In European countries, the policies and laws appear to require VisitAbility or VisitAble-like features, rather than merely incenting buyers and builders to create these forms of housing. These policies also tend to go beyond the public domain. In 1994, Sweden incorporated accessibility into the Swedish National Building Code. The main rule regarding accessibility states that “Buildings containing housing, work space and facilities for public use, must be designed and constructed in such a way that they are accessible and usable by persons with limitations of mobility or orientation capabilities” (BVF 1994, §12).

The United Kingdom developed the Lifetime Homes program in 1993 that contained 16 design features that ensure a new house or flat will meet the needs of most households. The Foundation’s efforts also led to the revision of Part M of the British Building Regulations. This section of the building code requires homebuilders to construct new housing to standards that permit people with disabilities, particularly wheelchair users and those with mobility or ambulant impairments, to visit a house and have access to at least a common space and toilet on the main floor. Wales, Scotland, and Northern Ireland have developed and adopted similar regulations.

Generally in Canada, initiatives that have promoted housing with “VisitAble-like” features in the private domain have generally been “one-off” initiatives, with little or no legislative efforts behind the initiative. In the United States, many jurisdictions introduced policies and legislation related to VisitAble housing. Much of the policies and legislation generally fall into the following categories:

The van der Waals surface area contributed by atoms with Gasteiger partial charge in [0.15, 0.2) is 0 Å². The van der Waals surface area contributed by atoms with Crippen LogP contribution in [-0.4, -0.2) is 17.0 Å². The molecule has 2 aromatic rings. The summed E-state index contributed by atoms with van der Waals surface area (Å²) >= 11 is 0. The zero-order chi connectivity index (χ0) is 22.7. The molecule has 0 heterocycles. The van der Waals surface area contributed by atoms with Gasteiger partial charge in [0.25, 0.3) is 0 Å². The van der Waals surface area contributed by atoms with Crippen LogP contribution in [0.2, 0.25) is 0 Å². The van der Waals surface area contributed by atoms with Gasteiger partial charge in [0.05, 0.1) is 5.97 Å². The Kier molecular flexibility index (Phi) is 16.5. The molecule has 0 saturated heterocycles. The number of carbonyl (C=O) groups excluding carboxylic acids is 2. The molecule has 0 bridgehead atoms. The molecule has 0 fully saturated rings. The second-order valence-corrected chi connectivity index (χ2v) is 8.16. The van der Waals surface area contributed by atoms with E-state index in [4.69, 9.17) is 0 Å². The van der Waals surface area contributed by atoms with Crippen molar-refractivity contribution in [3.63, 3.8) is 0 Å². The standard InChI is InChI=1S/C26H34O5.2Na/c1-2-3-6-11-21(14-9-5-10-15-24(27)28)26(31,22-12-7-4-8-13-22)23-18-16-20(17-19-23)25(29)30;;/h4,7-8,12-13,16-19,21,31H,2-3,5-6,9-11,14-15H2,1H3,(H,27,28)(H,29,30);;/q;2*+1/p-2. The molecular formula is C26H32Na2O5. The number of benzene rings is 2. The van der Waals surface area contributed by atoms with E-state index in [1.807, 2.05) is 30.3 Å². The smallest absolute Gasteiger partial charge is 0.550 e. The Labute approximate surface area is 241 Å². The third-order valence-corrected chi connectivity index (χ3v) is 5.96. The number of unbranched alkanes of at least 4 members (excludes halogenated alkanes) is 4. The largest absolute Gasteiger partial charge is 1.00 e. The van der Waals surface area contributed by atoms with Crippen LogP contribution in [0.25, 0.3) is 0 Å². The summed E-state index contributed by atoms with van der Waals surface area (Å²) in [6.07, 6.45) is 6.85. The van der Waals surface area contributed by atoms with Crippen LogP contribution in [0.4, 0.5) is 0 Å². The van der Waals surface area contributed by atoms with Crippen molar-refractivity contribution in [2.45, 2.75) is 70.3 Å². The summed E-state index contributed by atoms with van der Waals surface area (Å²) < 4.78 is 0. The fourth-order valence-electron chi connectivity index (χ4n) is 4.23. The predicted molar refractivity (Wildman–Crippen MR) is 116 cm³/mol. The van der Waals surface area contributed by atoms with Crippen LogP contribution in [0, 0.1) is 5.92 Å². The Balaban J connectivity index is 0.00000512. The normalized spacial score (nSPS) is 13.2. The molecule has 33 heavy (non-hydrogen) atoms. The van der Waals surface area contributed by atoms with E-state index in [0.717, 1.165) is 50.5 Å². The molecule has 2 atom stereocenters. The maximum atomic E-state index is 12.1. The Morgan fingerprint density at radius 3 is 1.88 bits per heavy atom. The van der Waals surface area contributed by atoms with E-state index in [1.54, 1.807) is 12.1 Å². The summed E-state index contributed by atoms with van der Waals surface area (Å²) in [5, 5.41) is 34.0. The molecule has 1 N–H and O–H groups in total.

1) Builder Mandates

The majority of VisitAbility laws in the United States apply to housing that receives some kind of public financial assistance. Examples include laws in Urbana, Illinois; Long Beach, California; Southampton, New York; Onondaga County; San Antonio, Texas; Iowa City, Iowa.

In the United States, only two jurisdictions require VisitAbility features in all new single-family private homes: Naperville, Illinois and Pima County, Arizona. In the US, Vermont is the only jurisdiction with state-wide legislation that applies to private homes.

2) Builder Incentives

An example includes Southampton, New York, which offers reduced fees or building permit waivers for those who incorporate “Basic Access” features into the construction of one- and two-family detached housing. The Town outlines “Basic Access” features as 1) one step-less entrance into a dwelling; 2) 32-inch clearance on first-floor doors and hallways; and 3) a half-bath located on the first floor that is wheelchair maneuverable

3) Consumer Incentives

Examples include Virginia (1999) and Georgia (1999), which have implemented tax credit incentive programs of up to $500 for consumers who add specific accessibility features to their homes.

4) Consumer Awareness/Promotion

An example of this is the City of Irvine, California, which offers a unique method of promoting VisitAbility features. In 1999, the Universal Design Program was implemented, requiring builders to provide a list of 33 optional accessibility features to consumers, all beyond the characteristic VisitAbility requirements. Builders, however, are not required to incorporate these features into homes. Consumers ultimately decide whether or not they would like the features included in their new home. As of 2002, 14 builders were participating in this program.

For a detailed policy review on VisitAble housing, click on the following link: Policy Review – Visitability.

Policy References

Bolingbrook VisitAbility Code

Bolingbrook is a town in Illinois, USA. The town introduced the VisitAbility Code in 2003, mandating VisitAble housing for all newly-built dwellings. To download the Code, click on the following link: Bolingbrook Code.

Comparison of VisitAbility Standards

A number of jurisdictions in Canada and abroad developed standards related to VisitAble housing. Jill Weiss, Chair of the Persons with Disabilities Advisory Committee for the City of Vancouver, provided a comparison of some existing VisitAbility Standards. To download the comparison of VisitAbility Standards, click VisitAbility Comparison.